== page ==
Making Early Connections in Erie

ERIE- Second stop for Secretary Duncan on the 2011 “Education and the Economy” bus tour: the Early Connections pre-K Learning Center. Here the Secretary participated in a roundtable discussion about early childhood education with Senator Bob Casey, Pennsylvania state educators, parents and business leaders, along with Duncan’s Senior Advisor on Early Learning Jacqueline Jones, and Assistant Secretary for Special Education and Rehabilitative Services Alexa Posny.


Click here for an alternate version of the video with an accessible player.

It began with a quick classroom observation, where in teacher Meghan Haskins’s class, Secretary Duncan’s visit competed for the attention of youngsters with building blocks, crayons, and crafts.

Next, Secretary Duncan joined a capacity crowd in another classroom, sitting with other panel participants at a U-shaped table. Though the classroom was designed for a pint-sized audience, Senator Casey – participating via Skype – introduced Secretary Duncan with a very adult rationale for investing in early childhood education.

The investment, Senator Casey said, “is important so every child can shine to the full measure of their potential. The return on investment is irrefutable, from a low estimate of a $3 return for every dollar spent, to estimates as high as $17 for every dollar invested. Whatever the number, it’s a great return.”

Secretary Duncan praised Senator Casey’s commitment to early childhood education as a way to avoid cascading achievement problems further down the line. “I’m tired of playing catch-up,” Duncan said. “You have colleges blaming high schools when kids aren’t ready: high schools blaming middle schools, middle schools blaming elementaries. There’s nothing more important we can do to get our babies off to a great start. If we can get our three, four and five-year-olds ready for kindergarten, so many of these challenges go away.”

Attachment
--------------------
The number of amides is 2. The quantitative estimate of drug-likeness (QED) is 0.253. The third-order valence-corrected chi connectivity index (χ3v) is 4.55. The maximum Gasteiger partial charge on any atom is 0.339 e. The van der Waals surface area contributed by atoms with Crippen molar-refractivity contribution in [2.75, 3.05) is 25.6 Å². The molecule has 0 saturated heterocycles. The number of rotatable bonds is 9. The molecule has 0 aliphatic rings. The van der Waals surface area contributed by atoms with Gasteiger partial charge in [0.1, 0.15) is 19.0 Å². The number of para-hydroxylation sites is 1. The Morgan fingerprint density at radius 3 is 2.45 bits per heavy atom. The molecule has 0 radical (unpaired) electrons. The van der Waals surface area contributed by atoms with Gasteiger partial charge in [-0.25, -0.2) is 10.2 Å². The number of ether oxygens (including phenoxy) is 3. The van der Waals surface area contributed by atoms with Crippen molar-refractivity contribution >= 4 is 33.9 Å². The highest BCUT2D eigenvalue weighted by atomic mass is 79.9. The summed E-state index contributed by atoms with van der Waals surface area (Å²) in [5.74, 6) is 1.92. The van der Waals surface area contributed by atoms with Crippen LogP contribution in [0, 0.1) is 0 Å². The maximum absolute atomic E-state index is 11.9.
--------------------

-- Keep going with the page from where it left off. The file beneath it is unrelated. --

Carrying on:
One by one, the participants around the table spoke to the importance of real commitment to quality early childhood education.

Jacqueline Jones agreed with the consensus, highlighting the Department’s $500 million commitment made with the Department of Health and Human Services. She confirmed that their new Race to the Top–Early Learning Challenge grant program offers funding that will increase access to quality early childhood education. “We’re doing everything we can,” Jones said, “to try to make your job easier, and to make sure that teachers and classrooms have what they need, but most of all that children have what they need.”

2 Comments

  1. The key to successful early education can be found at the East Dallas Community School.My father and other civic leaders in Lynchburg Va. modeled the College Hill Neighborhood School on this school. The idea was to provide education for the entire family, support the parents in acquiring job skills and finding jobs so that they would become great supporters of the value of education themselves. They were required to participate in their child’s education. The children received an education that was so good that when they entered Kindergarten they were as far advanced as any peer in the best neighborhoods in Lynchburg. The school eventually failed for lack of funding.

  2. REGARDING (“I’m tired of playing catch-up,” Duncan said. “You have colleges blaming high schools when kids aren’t ready: high schools blaming middle schools, middle schools blaming elementaries. There’s nothing more important we can do to get our babies off to a great start. If we can get our three, four and five-year-olds ready for kindergarten, so many of these challenges go away.”)
    The answer:
    MONTESSORI, MONTESSORI, MONTESSORI!!!
    EVERY CHILD, EVERY FAMILY NEEDS THE OPPORTUNITY TO CHOOSE MARIA MONTESSOSRI METHODS!
    THANK YOU FOR THIS OPPORTUNITY TO SHARE.

Comments are closed.